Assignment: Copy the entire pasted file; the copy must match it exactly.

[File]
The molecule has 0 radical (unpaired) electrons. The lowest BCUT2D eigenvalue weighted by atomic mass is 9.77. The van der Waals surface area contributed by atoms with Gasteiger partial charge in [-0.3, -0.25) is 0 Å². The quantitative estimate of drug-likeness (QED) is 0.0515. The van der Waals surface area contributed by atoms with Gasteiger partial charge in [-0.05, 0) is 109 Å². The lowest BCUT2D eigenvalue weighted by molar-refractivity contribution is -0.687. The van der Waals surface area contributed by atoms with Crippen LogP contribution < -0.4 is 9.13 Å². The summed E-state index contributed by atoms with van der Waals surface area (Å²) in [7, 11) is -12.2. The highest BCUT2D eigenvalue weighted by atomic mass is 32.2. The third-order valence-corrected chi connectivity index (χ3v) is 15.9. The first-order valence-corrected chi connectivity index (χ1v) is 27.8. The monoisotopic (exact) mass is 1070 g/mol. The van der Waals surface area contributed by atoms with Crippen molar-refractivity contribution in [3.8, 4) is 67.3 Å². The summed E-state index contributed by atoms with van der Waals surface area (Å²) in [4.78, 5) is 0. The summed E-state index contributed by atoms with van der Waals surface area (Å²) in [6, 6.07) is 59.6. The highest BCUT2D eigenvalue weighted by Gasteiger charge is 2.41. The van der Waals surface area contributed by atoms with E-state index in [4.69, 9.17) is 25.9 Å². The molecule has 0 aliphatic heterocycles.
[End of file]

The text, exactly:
The molecule has 0 radical (unpaired) electrons. The lowest BCUT2D eigenvalue weighted by atomic mass is 9.77. The van der Waals surface area contributed by atoms with Gasteiger partial charge in [-0.3, -0.25) is 0 Å². The quantitative estimate of drug-likeness (QED) is 0.0515. The van der Waals surface area contributed by atoms with Gasteiger partial charge in [-0.05, 0) is 109 Å². The lowest BCUT2D eigenvalue weighted by molar-refractivity contribution is -0.687. The van der Waals surface area contributed by atoms with Crippen LogP contribution < -0.4 is 9.13 Å². The summed E-state index contributed by atoms with van der Waals surface area (Å²) in [7, 11) is -12.2. The highest BCUT2D eigenvalue weighted by atomic mass is 32.2. The third-order valence-corrected chi connectivity index (χ3v) is 15.9. The first-order valence-corrected chi connectivity index (χ1v) is 27.8. The monoisotopic (exact) mass is 1070 g/mol. The van der Waals surface area contributed by atoms with Crippen molar-refractivity contribution in [3.8, 4) is 67.3 Å². The summed E-state index contributed by atoms with van der Waals surface area (Å²) in [4.78, 5) is 0. The summed E-state index contributed by atoms with van der Waals surface area (Å²) in [6, 6.07) is 59.6. The highest BCUT2D eigenvalue weighted by Gasteiger charge is 2.41. The van der Waals surface area contributed by atoms with E-state index in [4.69, 9.17) is 25.9 Å². The molecule has 0 aliphatic heterocycles.